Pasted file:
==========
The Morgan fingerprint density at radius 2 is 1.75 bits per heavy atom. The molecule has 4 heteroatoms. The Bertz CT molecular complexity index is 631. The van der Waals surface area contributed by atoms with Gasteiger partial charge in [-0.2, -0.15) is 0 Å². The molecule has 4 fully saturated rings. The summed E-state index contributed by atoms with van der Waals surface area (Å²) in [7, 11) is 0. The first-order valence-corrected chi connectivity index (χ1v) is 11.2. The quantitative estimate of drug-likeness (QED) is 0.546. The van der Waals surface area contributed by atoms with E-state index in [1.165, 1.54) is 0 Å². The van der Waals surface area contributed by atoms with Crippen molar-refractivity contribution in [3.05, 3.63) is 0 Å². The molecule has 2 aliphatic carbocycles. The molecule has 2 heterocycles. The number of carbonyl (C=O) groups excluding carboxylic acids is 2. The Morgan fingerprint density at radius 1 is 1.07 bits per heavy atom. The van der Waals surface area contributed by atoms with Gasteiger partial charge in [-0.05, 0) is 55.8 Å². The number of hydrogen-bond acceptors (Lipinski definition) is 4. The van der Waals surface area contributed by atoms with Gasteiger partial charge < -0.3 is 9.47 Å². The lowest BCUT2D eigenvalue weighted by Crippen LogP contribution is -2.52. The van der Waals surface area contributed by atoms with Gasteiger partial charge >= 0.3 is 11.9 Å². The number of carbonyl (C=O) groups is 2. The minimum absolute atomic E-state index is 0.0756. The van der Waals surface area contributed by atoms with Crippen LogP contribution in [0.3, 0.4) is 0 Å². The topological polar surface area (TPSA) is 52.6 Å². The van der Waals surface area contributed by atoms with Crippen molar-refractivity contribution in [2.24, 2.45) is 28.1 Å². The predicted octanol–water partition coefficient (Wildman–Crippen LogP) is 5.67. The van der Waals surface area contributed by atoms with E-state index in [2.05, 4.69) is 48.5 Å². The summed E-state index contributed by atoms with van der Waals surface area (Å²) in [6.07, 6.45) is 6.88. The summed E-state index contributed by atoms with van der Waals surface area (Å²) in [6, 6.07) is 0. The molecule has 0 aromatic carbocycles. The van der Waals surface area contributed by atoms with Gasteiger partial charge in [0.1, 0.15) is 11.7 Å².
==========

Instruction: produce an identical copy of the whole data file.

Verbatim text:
The Morgan fingerprint density at radius 2 is 1.75 bits per heavy atom. The molecule has 4 heteroatoms. The Bertz CT molecular complexity index is 631. The van der Waals surface area contributed by atoms with Gasteiger partial charge in [-0.2, -0.15) is 0 Å². The molecule has 4 fully saturated rings. The summed E-state index contributed by atoms with van der Waals surface area (Å²) in [7, 11) is 0. The first-order valence-corrected chi connectivity index (χ1v) is 11.2. The quantitative estimate of drug-likeness (QED) is 0.546. The van der Waals surface area contributed by atoms with E-state index in [1.165, 1.54) is 0 Å². The van der Waals surface area contributed by atoms with Crippen molar-refractivity contribution in [3.05, 3.63) is 0 Å². The molecule has 2 aliphatic carbocycles. The molecule has 2 heterocycles. The number of carbonyl (C=O) groups excluding carboxylic acids is 2. The Morgan fingerprint density at radius 1 is 1.07 bits per heavy atom. The van der Waals surface area contributed by atoms with Gasteiger partial charge in [-0.05, 0) is 55.8 Å². The number of hydrogen-bond acceptors (Lipinski definition) is 4. The van der Waals surface area contributed by atoms with Gasteiger partial charge < -0.3 is 9.47 Å². The lowest BCUT2D eigenvalue weighted by Crippen LogP contribution is -2.52. The van der Waals surface area contributed by atoms with Gasteiger partial charge >= 0.3 is 11.9 Å². The number of carbonyl (C=O) groups is 2. The minimum absolute atomic E-state index is 0.0756. The van der Waals surface area contributed by atoms with Crippen LogP contribution in [0.3, 0.4) is 0 Å². The topological polar surface area (TPSA) is 52.6 Å². The van der Waals surface area contributed by atoms with Crippen molar-refractivity contribution in [2.24, 2.45) is 28.1 Å². The predicted octanol–water partition coefficient (Wildman–Crippen LogP) is 5.67. The van der Waals surface area contributed by atoms with E-state index in [2.05, 4.69) is 48.5 Å². The summed E-state index contributed by atoms with van der Waals surface area (Å²) in [6.07, 6.45) is 6.88. The summed E-state index contributed by atoms with van der Waals surface area (Å²) in [6, 6.07) is 0. The molecule has 0 aromatic carbocycles. The van der Waals surface area contributed by atoms with Gasteiger partial charge in [0.1, 0.15) is 11.7 Å².